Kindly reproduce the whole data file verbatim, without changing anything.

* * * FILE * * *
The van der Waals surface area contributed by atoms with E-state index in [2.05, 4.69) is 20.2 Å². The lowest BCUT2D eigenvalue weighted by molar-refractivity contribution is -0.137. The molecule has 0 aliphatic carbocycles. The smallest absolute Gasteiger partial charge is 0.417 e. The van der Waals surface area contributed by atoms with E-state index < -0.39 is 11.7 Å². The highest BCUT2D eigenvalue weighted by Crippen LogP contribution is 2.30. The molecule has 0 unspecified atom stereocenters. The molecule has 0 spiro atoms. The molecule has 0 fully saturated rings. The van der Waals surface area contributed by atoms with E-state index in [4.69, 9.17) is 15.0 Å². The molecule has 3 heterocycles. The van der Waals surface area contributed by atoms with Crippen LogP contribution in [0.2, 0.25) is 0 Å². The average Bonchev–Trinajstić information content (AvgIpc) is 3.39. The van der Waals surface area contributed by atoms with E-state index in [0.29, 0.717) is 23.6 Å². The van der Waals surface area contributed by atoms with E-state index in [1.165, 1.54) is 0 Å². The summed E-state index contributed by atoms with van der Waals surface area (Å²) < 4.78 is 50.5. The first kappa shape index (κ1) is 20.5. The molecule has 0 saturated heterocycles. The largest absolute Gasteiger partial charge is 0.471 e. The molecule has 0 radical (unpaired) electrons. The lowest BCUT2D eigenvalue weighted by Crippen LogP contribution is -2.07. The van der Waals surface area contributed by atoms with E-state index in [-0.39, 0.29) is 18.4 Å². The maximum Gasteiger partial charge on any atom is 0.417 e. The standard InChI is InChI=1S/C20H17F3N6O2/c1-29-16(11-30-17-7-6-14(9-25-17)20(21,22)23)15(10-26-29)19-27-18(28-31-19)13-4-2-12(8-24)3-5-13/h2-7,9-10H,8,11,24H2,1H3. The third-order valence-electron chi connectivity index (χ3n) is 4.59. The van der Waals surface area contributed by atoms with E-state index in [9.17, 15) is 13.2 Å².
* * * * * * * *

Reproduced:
The van der Waals surface area contributed by atoms with E-state index in [2.05, 4.69) is 20.2 Å². The lowest BCUT2D eigenvalue weighted by molar-refractivity contribution is -0.137. The molecule has 0 aliphatic carbocycles. The smallest absolute Gasteiger partial charge is 0.417 e. The van der Waals surface area contributed by atoms with E-state index < -0.39 is 11.7 Å². The highest BCUT2D eigenvalue weighted by Crippen LogP contribution is 2.30. The molecule has 0 unspecified atom stereocenters. The molecule has 0 spiro atoms. The molecule has 0 fully saturated rings. The van der Waals surface area contributed by atoms with E-state index in [4.69, 9.17) is 15.0 Å². The molecule has 3 heterocycles. The van der Waals surface area contributed by atoms with Crippen LogP contribution in [0.2, 0.25) is 0 Å². The average Bonchev–Trinajstić information content (AvgIpc) is 3.39. The van der Waals surface area contributed by atoms with E-state index in [0.29, 0.717) is 23.6 Å². The van der Waals surface area contributed by atoms with E-state index in [1.165, 1.54) is 0 Å². The summed E-state index contributed by atoms with van der Waals surface area (Å²) < 4.78 is 50.5. The first kappa shape index (κ1) is 20.5. The molecule has 0 saturated heterocycles. The largest absolute Gasteiger partial charge is 0.471 e. The molecule has 0 radical (unpaired) electrons. The lowest BCUT2D eigenvalue weighted by Crippen LogP contribution is -2.07. The van der Waals surface area contributed by atoms with E-state index in [-0.39, 0.29) is 18.4 Å². The maximum Gasteiger partial charge on any atom is 0.417 e. The standard InChI is InChI=1S/C20H17F3N6O2/c1-29-16(11-30-17-7-6-14(9-25-17)20(21,22)23)15(10-26-29)19-27-18(28-31-19)13-4-2-12(8-24)3-5-13/h2-7,9-10H,8,11,24H2,1H3. The third-order valence-electron chi connectivity index (χ3n) is 4.59. The van der Waals surface area contributed by atoms with E-state index in [9.17, 15) is 13.2 Å².